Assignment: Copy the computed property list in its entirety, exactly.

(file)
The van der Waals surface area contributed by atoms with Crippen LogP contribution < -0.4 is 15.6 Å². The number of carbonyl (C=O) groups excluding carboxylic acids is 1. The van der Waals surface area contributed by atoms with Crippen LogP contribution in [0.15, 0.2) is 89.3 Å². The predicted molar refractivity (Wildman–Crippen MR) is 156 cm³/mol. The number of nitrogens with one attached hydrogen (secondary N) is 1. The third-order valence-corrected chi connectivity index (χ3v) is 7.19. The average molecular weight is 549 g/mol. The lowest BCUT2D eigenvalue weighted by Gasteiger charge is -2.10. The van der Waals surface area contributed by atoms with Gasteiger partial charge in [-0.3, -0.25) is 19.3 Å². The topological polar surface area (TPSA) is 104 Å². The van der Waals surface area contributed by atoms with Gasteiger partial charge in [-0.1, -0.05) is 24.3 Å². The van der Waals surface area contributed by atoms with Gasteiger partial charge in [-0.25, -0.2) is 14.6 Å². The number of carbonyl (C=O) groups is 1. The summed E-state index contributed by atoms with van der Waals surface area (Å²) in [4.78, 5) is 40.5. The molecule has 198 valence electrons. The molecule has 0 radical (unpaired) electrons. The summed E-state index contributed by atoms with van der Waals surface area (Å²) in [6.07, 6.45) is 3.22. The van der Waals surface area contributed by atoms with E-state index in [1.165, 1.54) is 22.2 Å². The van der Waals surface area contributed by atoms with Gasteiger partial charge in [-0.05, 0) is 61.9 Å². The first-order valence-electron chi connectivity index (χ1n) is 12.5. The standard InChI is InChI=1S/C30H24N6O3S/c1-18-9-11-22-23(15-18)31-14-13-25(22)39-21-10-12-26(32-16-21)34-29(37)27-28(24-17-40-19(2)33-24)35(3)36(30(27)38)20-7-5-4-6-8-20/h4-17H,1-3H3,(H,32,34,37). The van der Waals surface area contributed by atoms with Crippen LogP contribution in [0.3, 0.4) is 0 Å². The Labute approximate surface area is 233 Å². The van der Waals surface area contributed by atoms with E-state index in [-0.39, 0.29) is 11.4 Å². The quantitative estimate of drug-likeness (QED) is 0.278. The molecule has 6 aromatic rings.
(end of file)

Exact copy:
The van der Waals surface area contributed by atoms with Crippen LogP contribution < -0.4 is 15.6 Å². The number of carbonyl (C=O) groups excluding carboxylic acids is 1. The van der Waals surface area contributed by atoms with Crippen LogP contribution in [0.15, 0.2) is 89.3 Å². The predicted molar refractivity (Wildman–Crippen MR) is 156 cm³/mol. The number of nitrogens with one attached hydrogen (secondary N) is 1. The third-order valence-corrected chi connectivity index (χ3v) is 7.19. The average molecular weight is 549 g/mol. The lowest BCUT2D eigenvalue weighted by Gasteiger charge is -2.10. The van der Waals surface area contributed by atoms with Gasteiger partial charge in [-0.3, -0.25) is 19.3 Å². The topological polar surface area (TPSA) is 104 Å². The van der Waals surface area contributed by atoms with Gasteiger partial charge in [-0.1, -0.05) is 24.3 Å². The van der Waals surface area contributed by atoms with Gasteiger partial charge in [-0.25, -0.2) is 14.6 Å². The number of carbonyl (C=O) groups is 1. The summed E-state index contributed by atoms with van der Waals surface area (Å²) in [4.78, 5) is 40.5. The molecule has 198 valence electrons. The molecule has 0 radical (unpaired) electrons. The summed E-state index contributed by atoms with van der Waals surface area (Å²) in [6.07, 6.45) is 3.22. The van der Waals surface area contributed by atoms with E-state index in [1.165, 1.54) is 22.2 Å². The van der Waals surface area contributed by atoms with Gasteiger partial charge in [-0.05, 0) is 61.9 Å². The first-order valence-electron chi connectivity index (χ1n) is 12.5. The standard InChI is InChI=1S/C30H24N6O3S/c1-18-9-11-22-23(15-18)31-14-13-25(22)39-21-10-12-26(32-16-21)34-29(37)27-28(24-17-40-19(2)33-24)35(3)36(30(27)38)20-7-5-4-6-8-20/h4-17H,1-3H3,(H,32,34,37). The van der Waals surface area contributed by atoms with Crippen LogP contribution in [0.3, 0.4) is 0 Å². The Labute approximate surface area is 233 Å². The van der Waals surface area contributed by atoms with E-state index in [-0.39, 0.29) is 11.4 Å². The quantitative estimate of drug-likeness (QED) is 0.278. The molecule has 6 aromatic rings.